Four Republican senators have introduced a bill to appropriate immediate assistance and aid to Israel.
The stand-alone bill would ensure funding for Israel is not delayed by President Joe Biden’s competing priorities in the Ukraine war and would strip out “all aid to Gaza that could be funneled to Hamas terrorists,” according to a press release.
Sens. Roger Marshall of Kansas, J.D. Vance of Ohio, Mike Lee of Utah, and Ted Cruz of Texas, who are co-sponsoring the measure, expect overwhelming bipartisan support for the bill in both the House and Senate, according to their press statement.
Cruz urged the Senate to pass the legislation as soon as possible.
The Israel Supplemental Appropriations Act of 2023 would offer $14.3 billion to Israel if passed and signed into law. Some $10.6 billion of that would provide assistance through the U.S. Department of Defense, $3.5 billion would go to the Israeli military, and $200 million would go for funding “to protect U.S. embassies and personnel in Israel and to help repatriate U.S. citizens from the region.”
The bill specifies that no funds it appropriates can go to Ukraine or to the Hamas-run Gaza Strip.
“It is essential that the United States provide support for our allies in Israel. That assistance should not depend on whether we continue to provide aid to Ukraine,” said Vance. “Despite what the president claims, they are unique conflicts that should be handled individually.”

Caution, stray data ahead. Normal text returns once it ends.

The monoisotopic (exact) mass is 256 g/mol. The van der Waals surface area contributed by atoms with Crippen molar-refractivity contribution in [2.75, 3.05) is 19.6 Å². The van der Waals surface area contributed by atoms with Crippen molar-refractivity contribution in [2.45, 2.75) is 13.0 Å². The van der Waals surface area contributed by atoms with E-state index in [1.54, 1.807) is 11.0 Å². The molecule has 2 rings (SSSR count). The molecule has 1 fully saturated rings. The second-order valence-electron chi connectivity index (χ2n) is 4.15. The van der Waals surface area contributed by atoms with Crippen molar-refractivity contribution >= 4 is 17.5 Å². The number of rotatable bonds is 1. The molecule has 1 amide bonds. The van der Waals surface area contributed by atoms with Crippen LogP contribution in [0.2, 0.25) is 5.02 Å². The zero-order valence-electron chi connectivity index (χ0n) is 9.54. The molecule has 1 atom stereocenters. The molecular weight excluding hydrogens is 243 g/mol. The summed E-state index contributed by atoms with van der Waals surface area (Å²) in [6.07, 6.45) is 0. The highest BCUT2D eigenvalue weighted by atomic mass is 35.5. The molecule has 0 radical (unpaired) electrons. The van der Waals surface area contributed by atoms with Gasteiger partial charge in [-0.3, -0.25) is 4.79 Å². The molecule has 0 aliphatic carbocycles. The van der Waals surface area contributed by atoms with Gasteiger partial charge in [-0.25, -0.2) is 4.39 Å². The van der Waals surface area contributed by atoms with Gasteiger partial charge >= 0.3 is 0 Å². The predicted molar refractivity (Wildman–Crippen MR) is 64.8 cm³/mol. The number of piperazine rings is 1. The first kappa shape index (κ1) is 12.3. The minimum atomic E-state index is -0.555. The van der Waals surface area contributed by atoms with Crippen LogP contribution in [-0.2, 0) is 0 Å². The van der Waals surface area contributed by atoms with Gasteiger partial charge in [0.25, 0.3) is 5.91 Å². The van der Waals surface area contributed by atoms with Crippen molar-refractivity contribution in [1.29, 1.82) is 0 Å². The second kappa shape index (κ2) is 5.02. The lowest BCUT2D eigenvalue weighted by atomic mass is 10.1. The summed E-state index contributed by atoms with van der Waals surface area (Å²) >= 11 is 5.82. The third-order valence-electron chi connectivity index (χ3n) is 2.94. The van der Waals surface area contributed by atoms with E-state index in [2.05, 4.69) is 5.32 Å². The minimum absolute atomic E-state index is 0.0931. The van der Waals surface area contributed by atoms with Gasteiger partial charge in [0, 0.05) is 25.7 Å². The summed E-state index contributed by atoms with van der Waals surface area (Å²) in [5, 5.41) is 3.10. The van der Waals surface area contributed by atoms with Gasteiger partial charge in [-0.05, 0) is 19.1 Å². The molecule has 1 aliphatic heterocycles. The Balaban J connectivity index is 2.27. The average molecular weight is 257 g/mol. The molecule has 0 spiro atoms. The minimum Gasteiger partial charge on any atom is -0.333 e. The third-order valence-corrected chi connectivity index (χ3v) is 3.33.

In addition to the 1,400 who died in Hamas’ Oct. 7 attack on Israel, the terrorist group is thought to be still holding more than 200 hostages, including Israelis and American citizens, The New York Times reported.
The proposed legislation greenlights sending Israel existing U.S. equipment and services to stockpile, to strengthen Israel’s Iron Dome and Iron Beam defense systems, and to replace the weaponry that would be sent to Israel from U.S. stockpiles. The Iron Dome and Iron Beam systems are Israel’s long- and short-range missile-defense systems, respectively, that can neutralize threats to military and civilian targets.
“My colleagues and I firmly believe that any aid to Israel should not be used as leverage to send tens of billions of dollars to Ukraine,” Marshall said. “Any package that does so would result in funds and resources being delayed in Israel’s time of need. The legislation we’ve introduced provides the aid to Israel requested by the Biden administration and should be considered by the Senate immediately.”
In addition to competing priorities for foreign aid, Biden is facing some internal opposition to his stance on Israel from the State Department. Josh Paul, former director of congressional and public affairs in the agency’s Bureau of Political-Military Affairs, resigned over what he said were grievances with U.S. aid for Israel. Some Arab and Muslim staffers at the State Department told Politico they have considered quitting over the U.S. transfer of arms to Israel, citing concerns over long-term violence in the Middle East.
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